Students in Jim McNamara’s Fire Science classes at the East Valley Institute of Technology main campus in Mesa learn, according to the program website, “basic fire science fundamentals and technical rescue.”
McNamara was part of one of the largest, most complex, technical rescue efforts in American history: the 9/11 attacks response.
On Sept. 11, 2001, McNamara was at his Long Island home, getting ready for a doctor’s appointment.
“You better turn on the news,” his wife told him.
Like millions of others, McNamara watched live footage of the World Trade Center as smoke poured out of the North Tower – and then saw a plane fly into the South Tower.
At the time, McNamara was the Nassau County fire marshal, a teacher at Nassau County Fire Service Academy and volunteer firefighter.
“After the attacks, my technical rescue team was activated,” he said.
Within hours, his boots were on the smoldering grounds of the World Trade Center, where two giant towers collapsed, killing 2,606 people. (Another 125 were killed at the Pentagon and 265 passengers of four planes that crashed died.)
Of the World Trade Center deaths, 343 were firefighters who responded to the scene.
Some were McNamara’s friends.
“Almost all Nassau County was volunteer firefighters, so a lot of them were New York City firefighters. And police officers also were volunteers. I also taught at the fire academy, so I knew other instructors who were New York City firefighters or cops,” McNamara said.
As he and 15 others on his team drove in a truck across the East River to Manhattan, they could see the huge columns of smoke. After seeing the first tower collapse on TV, McNamara instantly understood this was a mass-casualty situation.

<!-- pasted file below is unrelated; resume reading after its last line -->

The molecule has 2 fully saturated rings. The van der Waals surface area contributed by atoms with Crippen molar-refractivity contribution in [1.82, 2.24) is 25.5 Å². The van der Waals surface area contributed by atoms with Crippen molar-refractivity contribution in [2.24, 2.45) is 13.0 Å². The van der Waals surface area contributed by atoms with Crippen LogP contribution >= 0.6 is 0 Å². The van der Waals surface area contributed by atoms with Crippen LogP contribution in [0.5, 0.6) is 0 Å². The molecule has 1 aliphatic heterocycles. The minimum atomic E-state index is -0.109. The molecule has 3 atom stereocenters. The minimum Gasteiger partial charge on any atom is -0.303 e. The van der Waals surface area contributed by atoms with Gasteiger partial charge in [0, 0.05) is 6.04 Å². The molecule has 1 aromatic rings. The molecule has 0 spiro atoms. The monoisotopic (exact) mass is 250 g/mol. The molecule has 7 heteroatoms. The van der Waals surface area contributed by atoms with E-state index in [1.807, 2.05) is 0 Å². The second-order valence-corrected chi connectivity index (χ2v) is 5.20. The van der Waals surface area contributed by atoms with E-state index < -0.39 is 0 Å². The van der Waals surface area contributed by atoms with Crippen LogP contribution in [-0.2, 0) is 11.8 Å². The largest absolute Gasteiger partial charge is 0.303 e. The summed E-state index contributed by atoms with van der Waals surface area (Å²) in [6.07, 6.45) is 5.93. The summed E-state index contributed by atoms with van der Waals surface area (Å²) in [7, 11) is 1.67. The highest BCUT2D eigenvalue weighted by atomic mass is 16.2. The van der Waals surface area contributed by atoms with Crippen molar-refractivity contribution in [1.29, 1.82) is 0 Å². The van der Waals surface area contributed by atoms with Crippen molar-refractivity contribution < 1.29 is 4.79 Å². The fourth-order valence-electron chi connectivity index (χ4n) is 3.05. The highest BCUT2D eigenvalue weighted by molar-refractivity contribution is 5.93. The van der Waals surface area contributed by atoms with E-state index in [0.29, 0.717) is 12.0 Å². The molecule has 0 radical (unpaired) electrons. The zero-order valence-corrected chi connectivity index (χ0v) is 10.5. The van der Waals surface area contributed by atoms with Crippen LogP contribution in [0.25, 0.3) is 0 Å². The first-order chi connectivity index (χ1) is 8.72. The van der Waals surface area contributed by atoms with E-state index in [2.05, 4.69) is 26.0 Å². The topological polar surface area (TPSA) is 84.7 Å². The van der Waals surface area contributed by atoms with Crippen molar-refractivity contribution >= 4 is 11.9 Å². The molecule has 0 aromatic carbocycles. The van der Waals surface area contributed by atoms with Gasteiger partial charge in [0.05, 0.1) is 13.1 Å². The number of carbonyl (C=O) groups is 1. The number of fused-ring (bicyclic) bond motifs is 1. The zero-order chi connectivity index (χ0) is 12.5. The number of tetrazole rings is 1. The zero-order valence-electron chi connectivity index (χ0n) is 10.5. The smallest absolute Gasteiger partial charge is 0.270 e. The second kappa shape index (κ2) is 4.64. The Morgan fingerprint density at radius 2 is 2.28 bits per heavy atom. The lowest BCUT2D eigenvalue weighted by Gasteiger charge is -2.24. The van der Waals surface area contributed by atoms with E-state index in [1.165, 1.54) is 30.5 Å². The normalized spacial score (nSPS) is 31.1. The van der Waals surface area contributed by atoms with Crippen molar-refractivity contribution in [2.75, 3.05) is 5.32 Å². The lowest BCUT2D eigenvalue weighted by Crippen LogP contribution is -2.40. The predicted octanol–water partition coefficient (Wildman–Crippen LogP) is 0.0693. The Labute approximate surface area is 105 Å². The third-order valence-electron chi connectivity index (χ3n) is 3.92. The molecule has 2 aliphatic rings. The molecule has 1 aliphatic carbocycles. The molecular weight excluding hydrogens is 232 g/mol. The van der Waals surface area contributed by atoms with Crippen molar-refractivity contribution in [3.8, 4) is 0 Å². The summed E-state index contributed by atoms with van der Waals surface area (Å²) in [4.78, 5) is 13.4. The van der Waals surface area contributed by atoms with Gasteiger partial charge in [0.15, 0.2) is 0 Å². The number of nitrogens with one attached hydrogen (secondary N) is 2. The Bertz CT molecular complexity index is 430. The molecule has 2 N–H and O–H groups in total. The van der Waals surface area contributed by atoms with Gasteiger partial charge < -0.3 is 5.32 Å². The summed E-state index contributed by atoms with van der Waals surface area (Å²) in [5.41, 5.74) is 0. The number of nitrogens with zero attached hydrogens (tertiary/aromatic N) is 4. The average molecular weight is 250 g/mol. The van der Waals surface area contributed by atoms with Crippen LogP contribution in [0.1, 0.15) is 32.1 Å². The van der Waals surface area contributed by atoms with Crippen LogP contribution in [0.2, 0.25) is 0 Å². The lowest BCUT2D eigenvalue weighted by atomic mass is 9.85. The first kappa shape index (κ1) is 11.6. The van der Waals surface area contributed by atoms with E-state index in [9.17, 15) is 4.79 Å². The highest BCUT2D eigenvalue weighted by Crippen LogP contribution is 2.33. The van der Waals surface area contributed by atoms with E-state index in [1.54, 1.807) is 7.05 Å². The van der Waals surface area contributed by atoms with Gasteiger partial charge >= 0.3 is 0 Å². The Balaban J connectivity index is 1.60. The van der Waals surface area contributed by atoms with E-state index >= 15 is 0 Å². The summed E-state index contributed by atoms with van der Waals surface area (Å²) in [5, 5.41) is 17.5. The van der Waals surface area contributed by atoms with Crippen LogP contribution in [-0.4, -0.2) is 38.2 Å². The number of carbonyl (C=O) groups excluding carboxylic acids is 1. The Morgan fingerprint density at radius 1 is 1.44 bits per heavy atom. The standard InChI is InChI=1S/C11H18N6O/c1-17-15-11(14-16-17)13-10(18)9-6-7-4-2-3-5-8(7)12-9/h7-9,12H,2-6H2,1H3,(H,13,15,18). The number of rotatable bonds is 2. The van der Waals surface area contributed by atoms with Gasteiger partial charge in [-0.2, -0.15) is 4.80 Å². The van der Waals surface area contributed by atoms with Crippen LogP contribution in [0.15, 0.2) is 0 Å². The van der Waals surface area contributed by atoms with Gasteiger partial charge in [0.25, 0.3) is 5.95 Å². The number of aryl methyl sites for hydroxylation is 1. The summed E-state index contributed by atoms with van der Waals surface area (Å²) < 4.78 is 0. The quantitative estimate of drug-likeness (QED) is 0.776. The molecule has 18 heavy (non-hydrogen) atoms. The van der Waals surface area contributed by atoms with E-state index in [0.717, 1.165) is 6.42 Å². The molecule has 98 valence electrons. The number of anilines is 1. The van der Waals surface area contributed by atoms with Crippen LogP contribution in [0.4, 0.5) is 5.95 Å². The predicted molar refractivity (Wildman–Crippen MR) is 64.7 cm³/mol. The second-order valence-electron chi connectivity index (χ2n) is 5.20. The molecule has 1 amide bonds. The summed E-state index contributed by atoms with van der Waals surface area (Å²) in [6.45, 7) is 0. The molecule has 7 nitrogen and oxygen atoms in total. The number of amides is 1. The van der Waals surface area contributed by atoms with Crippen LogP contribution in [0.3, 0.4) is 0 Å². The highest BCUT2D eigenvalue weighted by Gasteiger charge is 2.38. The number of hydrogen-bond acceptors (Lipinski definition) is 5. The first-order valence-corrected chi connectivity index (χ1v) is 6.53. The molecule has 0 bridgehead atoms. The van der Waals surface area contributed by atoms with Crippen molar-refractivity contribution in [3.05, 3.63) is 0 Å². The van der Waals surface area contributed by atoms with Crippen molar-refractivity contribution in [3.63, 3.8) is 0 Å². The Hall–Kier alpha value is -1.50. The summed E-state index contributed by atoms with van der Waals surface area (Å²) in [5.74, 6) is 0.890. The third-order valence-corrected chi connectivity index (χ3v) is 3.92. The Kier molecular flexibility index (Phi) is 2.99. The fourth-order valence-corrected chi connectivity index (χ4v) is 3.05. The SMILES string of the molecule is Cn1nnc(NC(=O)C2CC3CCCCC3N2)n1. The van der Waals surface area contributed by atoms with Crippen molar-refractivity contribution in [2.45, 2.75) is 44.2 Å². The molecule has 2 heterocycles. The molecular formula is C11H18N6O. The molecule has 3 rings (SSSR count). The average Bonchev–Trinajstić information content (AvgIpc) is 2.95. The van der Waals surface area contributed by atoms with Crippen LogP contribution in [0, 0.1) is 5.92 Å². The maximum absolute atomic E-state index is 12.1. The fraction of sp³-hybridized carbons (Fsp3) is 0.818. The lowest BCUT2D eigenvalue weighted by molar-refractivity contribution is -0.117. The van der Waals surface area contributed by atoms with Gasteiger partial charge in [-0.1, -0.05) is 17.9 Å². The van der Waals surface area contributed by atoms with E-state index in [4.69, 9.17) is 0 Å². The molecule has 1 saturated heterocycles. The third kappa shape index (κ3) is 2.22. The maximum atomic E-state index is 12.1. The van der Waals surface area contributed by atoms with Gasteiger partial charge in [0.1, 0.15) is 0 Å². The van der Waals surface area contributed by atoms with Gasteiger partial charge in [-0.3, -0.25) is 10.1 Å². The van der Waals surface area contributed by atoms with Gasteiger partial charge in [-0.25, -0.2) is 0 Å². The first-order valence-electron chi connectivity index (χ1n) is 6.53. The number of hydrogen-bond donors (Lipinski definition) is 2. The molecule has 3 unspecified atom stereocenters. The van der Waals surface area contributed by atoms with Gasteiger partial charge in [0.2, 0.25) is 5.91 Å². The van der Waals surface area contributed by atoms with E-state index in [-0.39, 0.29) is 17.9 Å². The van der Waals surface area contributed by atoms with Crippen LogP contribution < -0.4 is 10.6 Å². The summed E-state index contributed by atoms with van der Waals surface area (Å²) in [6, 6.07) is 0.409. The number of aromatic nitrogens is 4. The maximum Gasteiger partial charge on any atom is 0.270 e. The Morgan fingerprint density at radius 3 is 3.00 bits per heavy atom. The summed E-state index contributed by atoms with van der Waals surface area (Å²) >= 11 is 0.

And that it would be personal.
“I knew I would know people there,” he said.
His sense that faces he knew would be among the deaths came true.
“From my battalion, we lost five firefighters. From the (fire) academy, we lost three instructors,” he said.
Once his team arrived at the site, even as the sounds of responder distress units filled the smoky, dusty air, McNamara directed his mind away to what he was trained to do – away from “do I know the guy with that chirper?”
As he recalled during a class break, “You kind of compartmentalize things. That was pretty much the thing the night of the 11th....When you’d run into friends, you’d immediately give them a giant bear hug.
“Then you’d say, ‘Did you hear about Tommy?’ Or George. Or ‘Brian’s missing.’ You kind of go down a roll call.”
Jim McNamara remembers the friends he lost every day – especially every Sept. 11. The smiling faces he forces himself to focus on will be sharp in his mind this Saturday, the 20th anniversary of 9/11.
As 14 years in Mesa have not put a dent in his New York accent, so his memories will never fade.
“What you try and do when you talk about (9/11) is think of your friends before the incident. The good times you had with those people or working alongside of them. That’s what I try to remember,” McNamara said.
“The day itself, those images you’ll never get out of your head. The smells will never get out of you.”
On Saturday, Jim McNamara will honor not just those who died on that historic day in 2001, but those responders who passed away since.
According to a Sept. 11, 2020, report by New York City TV station ABC Channel 6, “Twenty-seven former New York City firefighters have died of 9/11-related illnesses in the past year, bringing the total number of firefighters killed after the World Trade Center attacks to 227.”
Asked about his own health, McNamara gives a short sigh.
“I’m in pretty good shape,” McNamara said. “I had to get rid of my thyroid, I take a pill for that. And I’ve got some kidney issues.